Minneapolis, Minnesota (CNN) -- Republican hot button Sarah Palin took the stage Wednesday in downtown Minneapolis, Minnesota, calling on conservatives to "get our country back on the right track."
"It's not going to be easy. This is a challenge," she told the crowd. "The first task is to restore balance and common sense, and the first test will be at the ballot box in November."
The former Alaska governor and current conservative superstar headlined the event hosted by the Republican Party of Minnesota. Her last appearance in Minnesota was for her book tour in December.
Palin also offered a direct thank you to members of the Tea Party movement.
"I thank you for being part of this beautiful grassroots movement that's really sweeping across our country and it is full of common-sense conservatives who are ready to take our country back."
Palin has been an outspoken Tea Party supporter -- most recently speaking to a group in Democratic Sen. Harry Reid's hometown, encouraging disgruntled Americans to "take back our country" while attacking what she called the "Obama-Pelosi-Reid spending spree."
Also featured, Minnesota Rep. Michele Bachmann, a recent fixture among the Tea Party crowd and fierce critic of President Obama.
"Two years from now President Obama will be a one term president because we are going to elect the boldest, strongest, most courageous rock-ribbed constitutional conservative president this country has ever seen," Bachmann said.
Minnesota Gov. Tim Pawlenty revved up the crowd, asking: "Have you had enough?"
"We now live in a country where Wall Street gets a bailout and the poor get a handout -- and everybody else gets their wallet out," he said. "So I ask you, have you had enough?" The crowd shouted back, "Yes!"
Prior to Sen. John McCain, R-Arizona, choosing Palin as his running mate in 2008, Pawlenty was widely rumored to have been on the short list. Pawlenty and Palin are both said to be considering presidential bids in 2012.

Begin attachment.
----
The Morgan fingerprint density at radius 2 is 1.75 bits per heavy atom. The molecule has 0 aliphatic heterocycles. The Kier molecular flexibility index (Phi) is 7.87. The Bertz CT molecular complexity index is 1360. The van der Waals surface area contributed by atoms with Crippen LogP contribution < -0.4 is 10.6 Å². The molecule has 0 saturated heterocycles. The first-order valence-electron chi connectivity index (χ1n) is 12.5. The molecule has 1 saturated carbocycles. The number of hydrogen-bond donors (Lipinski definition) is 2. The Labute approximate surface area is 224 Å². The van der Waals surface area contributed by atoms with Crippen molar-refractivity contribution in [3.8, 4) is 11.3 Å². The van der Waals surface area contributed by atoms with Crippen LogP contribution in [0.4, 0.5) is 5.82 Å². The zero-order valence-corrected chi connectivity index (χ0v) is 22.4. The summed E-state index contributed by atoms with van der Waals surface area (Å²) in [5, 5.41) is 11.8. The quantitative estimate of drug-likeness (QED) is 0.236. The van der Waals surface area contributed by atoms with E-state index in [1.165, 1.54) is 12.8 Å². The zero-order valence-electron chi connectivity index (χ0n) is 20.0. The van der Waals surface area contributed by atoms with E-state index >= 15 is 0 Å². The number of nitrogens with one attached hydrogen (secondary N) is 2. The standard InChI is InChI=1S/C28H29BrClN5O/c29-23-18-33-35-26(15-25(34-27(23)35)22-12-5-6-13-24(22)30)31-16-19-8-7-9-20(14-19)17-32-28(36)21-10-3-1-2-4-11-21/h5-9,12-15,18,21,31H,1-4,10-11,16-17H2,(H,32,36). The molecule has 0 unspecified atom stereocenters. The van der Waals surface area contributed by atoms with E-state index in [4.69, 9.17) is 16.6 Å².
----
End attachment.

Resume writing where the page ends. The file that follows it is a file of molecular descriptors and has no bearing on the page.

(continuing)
"This is a great opportunity for our grass roots activists to come out together to see someone who embodies the best in conservative principles," state GOP spokesman Mark Drake said of Palin.
Later Wednesday evening, a private fundraiser will be held near the rally site. Tickets begin at $500 a head, but $10,000 will land you a photo op with Palin and Bachmann, according to state Republicans.
Up to $4,600 per individual can be given to Bachmann for her re-election campaign. If an individual gives more, the remainder goes to the state party.
Republicans, though, aren't the only ones looking to capitalize on the rally.
Tarryl Clark, a Democrat hoping to unseat Bachmann in November, urged followers to donate to her campaign on her Web site, writing that, "Michele Bachmann is using her best buddy Sarah Palin to try and scoop up the big bucks ... but to beat her -- we need you to join us today."
Since Bachmann's arrival in Washington in 2007, she's grabbed attention not so much for what she's accomplished as for controversial statements she has made.
In October, she told conservative bloggers at the Heritage Foundation that she refused to "cower in fear," and worry about media chatter. "They're irrelevant," she said of mainstream journalists. "And I don't play by their rules."
Speaking at the Conservative Political Action Conference in February, Bachmann blasted Obama's economic policies and declared that the president is leading America into a state of "decline."
Bachmann also took aim at Democratic efforts at health care reform and cap-and-trade policies designed to combat global warming, saying such measures will keep the U.S. economy on "an unsustainable path."
CNN's Ed Hornick contributed to this report.